Clear skies and a low chance of rain. That’s what the weather forecast claimed. Yet even in the pre-dawn, there was no denying the thick blanket of clouds enveloping Miami. We entered the channel and sped past Cape Florida, aiming our bow toward Fowey Rocks Lighthouse in the open seas beyond. Dark streaks of rain blurred the line between sea and clouds on the horizon, revealing only a sliver of blushing sky where I expected the sun to rise. I sighed. It was going to be one of those days.
I gazed at the unpromising sky several moments before stretching to my feet. I turned to watch as another boat pulled up. It bobbed a short distance off, its riders speaking in hushed tones as they rigged fishing rods to catch live bait. I looked back at the sky and saw the pink shifting, dissipating even. It wasn’t the scene I’d hoped for, but there was something calming in it; perhaps the muted palette, perhaps the neighbor’s whispers. As a swell caught us broadside, I weaved unsteadily toward my camera case. I waited for us to steady, then grabbed my gear and began taking pictures in stolen moments of calm.
I slowed my shutter and let waves paint their motion onto the scene. I changed my settings for speed and captured the sun’s rosy globe as it peeked above the sea before disappearing behind the veil of clouds. Then there was darkness. The lighthouse shown as a black silhouette against a monotonous gray background; and then the upper layer of clouds unexpectedly cleared. There would be a second sunrise, above the cloud bank!
I confess, I was too absorbed in sunrise shots to notice which birds were sitting on the 140 year-old lighthouse. Even after prodding, it took a moment for me to shift my gaze from the sun’s angle to the jostling shadows lining the rusting infrastructure.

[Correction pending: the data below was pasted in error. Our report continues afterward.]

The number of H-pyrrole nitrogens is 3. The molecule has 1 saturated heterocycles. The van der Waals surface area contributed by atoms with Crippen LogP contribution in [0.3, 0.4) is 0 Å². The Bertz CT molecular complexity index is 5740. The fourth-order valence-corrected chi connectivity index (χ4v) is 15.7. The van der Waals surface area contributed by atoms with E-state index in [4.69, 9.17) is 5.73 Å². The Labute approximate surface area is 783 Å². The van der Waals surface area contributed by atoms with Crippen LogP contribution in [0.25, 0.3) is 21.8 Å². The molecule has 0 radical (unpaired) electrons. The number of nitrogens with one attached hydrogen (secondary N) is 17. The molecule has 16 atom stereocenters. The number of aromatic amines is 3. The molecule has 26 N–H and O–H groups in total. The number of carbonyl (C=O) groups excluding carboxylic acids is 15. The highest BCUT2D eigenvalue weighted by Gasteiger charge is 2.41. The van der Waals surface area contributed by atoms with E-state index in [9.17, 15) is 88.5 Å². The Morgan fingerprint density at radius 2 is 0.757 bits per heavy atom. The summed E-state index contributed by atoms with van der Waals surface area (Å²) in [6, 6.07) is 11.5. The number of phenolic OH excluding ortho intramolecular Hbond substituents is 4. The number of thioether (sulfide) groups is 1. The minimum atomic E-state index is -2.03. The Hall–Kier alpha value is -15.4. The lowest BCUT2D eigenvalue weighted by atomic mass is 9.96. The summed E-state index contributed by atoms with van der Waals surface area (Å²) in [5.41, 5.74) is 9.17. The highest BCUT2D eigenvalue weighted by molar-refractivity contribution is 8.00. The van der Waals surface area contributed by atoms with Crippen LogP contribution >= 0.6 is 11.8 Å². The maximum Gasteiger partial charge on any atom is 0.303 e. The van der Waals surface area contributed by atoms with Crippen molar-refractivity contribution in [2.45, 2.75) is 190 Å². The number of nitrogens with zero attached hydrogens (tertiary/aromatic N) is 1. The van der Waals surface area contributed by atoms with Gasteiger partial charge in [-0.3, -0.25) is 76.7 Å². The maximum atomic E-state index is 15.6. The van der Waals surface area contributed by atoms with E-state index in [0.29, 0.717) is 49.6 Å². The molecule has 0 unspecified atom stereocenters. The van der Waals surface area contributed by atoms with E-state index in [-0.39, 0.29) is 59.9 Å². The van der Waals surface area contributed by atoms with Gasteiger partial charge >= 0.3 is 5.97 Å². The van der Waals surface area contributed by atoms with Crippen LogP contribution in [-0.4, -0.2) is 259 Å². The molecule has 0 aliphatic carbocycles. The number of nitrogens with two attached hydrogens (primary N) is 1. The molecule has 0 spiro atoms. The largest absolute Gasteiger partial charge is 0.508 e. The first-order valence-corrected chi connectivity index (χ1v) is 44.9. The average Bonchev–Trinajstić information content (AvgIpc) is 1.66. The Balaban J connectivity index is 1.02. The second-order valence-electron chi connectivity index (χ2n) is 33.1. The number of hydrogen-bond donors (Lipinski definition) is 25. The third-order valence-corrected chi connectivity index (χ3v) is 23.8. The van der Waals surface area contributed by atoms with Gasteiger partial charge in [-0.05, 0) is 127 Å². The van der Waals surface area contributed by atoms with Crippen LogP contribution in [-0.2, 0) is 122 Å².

“Look at the feet on the Booby to the right. What color are they?”
I squinted through the shadows at the indicated bird as our boat nudged closer, “Pinkish, I think.”
Even as I spoke, I scrambled toward my camera case and switched to my wildlife lens. Boobies are offshore feeders not regularly seen in South Florida, although Fowey Light often has a few Brown Boobies roosting there. But Brown Boobies have yellow feet, not pinkish. Could this be a juvenile Red-footed Booby? I’d never seen a Red-footed Booby in the U.S. They are vagrants from the Caribbean, seldom seen in Florida and mostly in the Dry Tortugas. I knew I needed pictures both for a solid identification and to document the occurrence.
It wasn’t until returning home in the evening, after a pleasant day fishing and a not-so-pleasant race back through stormy weather, that I verified my sighting. Pictures of the bird filled my computer screen, bird identification books spread across my desk and a trusted birding friend confirmed the ID as a Red-footed Booby. It was only then, confident in my own record sighting, that I checked eBird. Florida records were indeed rare and increasingly so the closer I zoomed the map to Miami. As for Fowey Rocks? There was only one other recent sighting of a Red-footed Booby at the lighthouse, by a couple in June 2011.
Yes. It was one of those days, but not in the way I expected.